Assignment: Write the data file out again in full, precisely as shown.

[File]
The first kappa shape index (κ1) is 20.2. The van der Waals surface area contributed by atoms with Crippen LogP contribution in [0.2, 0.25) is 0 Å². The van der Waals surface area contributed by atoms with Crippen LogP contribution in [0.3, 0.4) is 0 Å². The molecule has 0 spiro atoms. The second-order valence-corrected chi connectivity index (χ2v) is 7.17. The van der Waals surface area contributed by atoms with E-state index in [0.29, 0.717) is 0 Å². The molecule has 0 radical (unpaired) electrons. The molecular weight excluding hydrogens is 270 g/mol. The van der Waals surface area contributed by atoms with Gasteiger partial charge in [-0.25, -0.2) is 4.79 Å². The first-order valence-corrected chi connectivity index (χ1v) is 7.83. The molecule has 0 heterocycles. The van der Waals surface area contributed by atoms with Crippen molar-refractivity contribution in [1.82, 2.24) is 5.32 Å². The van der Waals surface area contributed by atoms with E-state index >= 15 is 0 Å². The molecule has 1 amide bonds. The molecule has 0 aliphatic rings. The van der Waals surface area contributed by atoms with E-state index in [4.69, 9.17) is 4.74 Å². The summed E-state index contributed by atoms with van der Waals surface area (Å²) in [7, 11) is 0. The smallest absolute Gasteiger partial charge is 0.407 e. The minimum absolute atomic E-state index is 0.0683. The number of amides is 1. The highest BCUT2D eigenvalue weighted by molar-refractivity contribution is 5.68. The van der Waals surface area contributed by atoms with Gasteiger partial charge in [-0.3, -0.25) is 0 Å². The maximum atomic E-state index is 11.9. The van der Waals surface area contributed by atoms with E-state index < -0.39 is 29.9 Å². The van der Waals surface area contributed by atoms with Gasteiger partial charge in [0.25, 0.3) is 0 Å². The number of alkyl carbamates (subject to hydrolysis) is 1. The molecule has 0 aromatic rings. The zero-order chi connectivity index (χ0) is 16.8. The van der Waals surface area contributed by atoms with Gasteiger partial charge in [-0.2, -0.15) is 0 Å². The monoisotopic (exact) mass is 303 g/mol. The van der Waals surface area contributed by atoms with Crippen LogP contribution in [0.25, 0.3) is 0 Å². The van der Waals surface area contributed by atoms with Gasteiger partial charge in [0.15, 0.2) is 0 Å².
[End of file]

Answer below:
The first kappa shape index (κ1) is 20.2. The van der Waals surface area contributed by atoms with Crippen LogP contribution in [0.2, 0.25) is 0 Å². The van der Waals surface area contributed by atoms with Crippen LogP contribution in [0.3, 0.4) is 0 Å². The molecule has 0 spiro atoms. The second-order valence-corrected chi connectivity index (χ2v) is 7.17. The van der Waals surface area contributed by atoms with E-state index in [0.29, 0.717) is 0 Å². The molecule has 0 radical (unpaired) electrons. The molecular weight excluding hydrogens is 270 g/mol. The van der Waals surface area contributed by atoms with Gasteiger partial charge in [-0.25, -0.2) is 4.79 Å². The first-order valence-corrected chi connectivity index (χ1v) is 7.83. The molecule has 0 heterocycles. The van der Waals surface area contributed by atoms with Crippen molar-refractivity contribution in [1.82, 2.24) is 5.32 Å². The van der Waals surface area contributed by atoms with E-state index >= 15 is 0 Å². The molecule has 1 amide bonds. The molecule has 0 aliphatic rings. The van der Waals surface area contributed by atoms with E-state index in [4.69, 9.17) is 4.74 Å². The summed E-state index contributed by atoms with van der Waals surface area (Å²) in [7, 11) is 0. The smallest absolute Gasteiger partial charge is 0.407 e. The minimum absolute atomic E-state index is 0.0683. The number of amides is 1. The highest BCUT2D eigenvalue weighted by molar-refractivity contribution is 5.68. The van der Waals surface area contributed by atoms with Gasteiger partial charge in [-0.3, -0.25) is 0 Å². The maximum atomic E-state index is 11.9. The van der Waals surface area contributed by atoms with E-state index < -0.39 is 29.9 Å². The van der Waals surface area contributed by atoms with Gasteiger partial charge in [0.25, 0.3) is 0 Å². The number of alkyl carbamates (subject to hydrolysis) is 1. The molecule has 0 aromatic rings. The zero-order chi connectivity index (χ0) is 16.8. The van der Waals surface area contributed by atoms with Gasteiger partial charge in [-0.2, -0.15) is 0 Å². The monoisotopic (exact) mass is 303 g/mol. The van der Waals surface area contributed by atoms with Crippen LogP contribution in [0.25, 0.3) is 0 Å². The van der Waals surface area contributed by atoms with Gasteiger partial charge in [0.15, 0.2) is 0 Å².